Several of the 'Environmental Test Chambers' which I have come across during the 'Stress Screening' of electronic subsystems were fitted with 'Circular Chart Recorders' which recorded process parameters such as temperature, humidity and pressure-altitude on a circular chart as a real time record of the overall test plan.

Recently my computer Hard Disk failed and I opened it up with a view to see if something could be made out of the basic parts.

The similarity of construction between this HDD and a circular chart recorder immediately struck me:

  1. Both have a circular platter which rotates at a predetermined speed
  2. While the HDD records data on the magnetic material of the platter the chart recorder writes on chart paper using a suitable marking mechanism
  3. The moving arm which carries the writing mechanism is operated in both cases by an electromechanical system

Keeping this in mind I set about trying to modify the HDD to a circular chart recorder.

In the steps ahead I will bring out:

  1. How I considered using the spindle-motor itself for the chart drive
  2. Finding this unsuitable, how I experimented with an unipolar stepper motor from an old HP printer
  3. How I experimented on various methods of adding a spring onto the electromechanical arm so as to convert it into a D'Arsonval galvanometer
  4. And how I added a clutch-pencil tip to the end of the moving arm to write on the chart paper

Finally I realized that although the concept is good, several practical problems came in the way of attaining a working system. I document these findings and suggest possible ways ahead.

I would appreciate any feedback to get this project working!

Step 1: Spindle Motor for Chart Drive?

I disassembled the spindle motor and examined its mechanical and electrical characteristics.

I used a small compass to mark out the N/S poles of the annular magnet within the spindle. I found 4 pole pairs.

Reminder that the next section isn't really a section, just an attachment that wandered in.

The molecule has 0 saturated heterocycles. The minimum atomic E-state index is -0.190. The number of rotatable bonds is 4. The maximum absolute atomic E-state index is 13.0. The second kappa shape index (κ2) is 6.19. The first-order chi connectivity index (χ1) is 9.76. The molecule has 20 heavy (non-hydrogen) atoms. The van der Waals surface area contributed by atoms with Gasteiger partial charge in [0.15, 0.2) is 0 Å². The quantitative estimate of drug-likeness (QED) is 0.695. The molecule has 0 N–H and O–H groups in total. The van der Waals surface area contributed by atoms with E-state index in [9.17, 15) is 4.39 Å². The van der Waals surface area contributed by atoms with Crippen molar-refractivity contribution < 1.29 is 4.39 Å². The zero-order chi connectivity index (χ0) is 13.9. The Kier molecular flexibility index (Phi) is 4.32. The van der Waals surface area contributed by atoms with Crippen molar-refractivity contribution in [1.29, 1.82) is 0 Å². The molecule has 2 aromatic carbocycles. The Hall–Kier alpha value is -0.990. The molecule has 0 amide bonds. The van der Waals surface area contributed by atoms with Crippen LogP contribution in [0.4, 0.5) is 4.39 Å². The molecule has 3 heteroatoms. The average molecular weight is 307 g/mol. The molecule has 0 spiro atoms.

The spindle motor is basically a brush-less motor and the winding is arranged as a 'Y' with 3.3 Ohms between terminals.

When used as a stepper I found that there are 6 X 4 = 24 steps possible. However because of the 'Y' configuration and the center-tap not being brought out micro-stepping would not be possible.

It is therefore not possible to use this motor for the chart drive as the rotation resolution would be very poor.

<p>Great idea. Years ago I toyed with making a chart recorder, but that was before the advent of Arduino, and your presentation here has me excited to try again.</p><p>Have you considered making a strip chart recorder rather than a circular one? A small one could use a roll of adding machine paper for the chart paper, and would not be a problem to change, and also could record for several days before needing changing. </p><p>Also, check into how micro-barographs of the mid-1900s wrote on the chart paper. They used a rather primitive fountain pen that needed very little pressure in order to write, was easy to load with ink, and was mounted in the vertical. (In the late 1900s, they began using small, redesigned felt tip pens.)</p>
Thanks for the suggestions! The fountain pen approach may be suitable. I am attempting to put the pen mechanism in a closed loop which should enhance the accuracy and also the drive capability.
Great suggestion, thanks! Developing on your idea I will try to use the timing motor removed from an old washing-machine timer. This should provide the required drive and the resolution of the circular movement would be finer than the stepper.
<p>Suggestion on the &quot;drive&quot; motor for the rotating chart: Instead of a stepper -- or maybe even a geared stepper, what about a quartz clock movement? 1 rev per hour or 1 rev per 12 hours ... considering the number of hard drives and CDs that have been converted into clocks, it seems a possibility! Just don't fit the hands, and adapt the clock to drive the platter?</p>
<p>Great project ....</p>
How about a rubber ring around the rim of the platter retention plate on the spindle to keep the paper in place? Just slide on and off to change the paper.
<p>Yes that is a workable solution, but it may need a custom fabricated rubber ring. Currently I am considering 4 small clips to clip the paper to the platter. The difficulty is that they need to be very narrow.</p>
And I understand your desire to not move away from the HDD parts for the marking arm... it does look superb as is.
Absolutely great Instructable!

About This Instructable




Bio: I am a retired Electronic Systems Engineer now pursuing my hobbies full time. I share what I do especially with the world wide student community.
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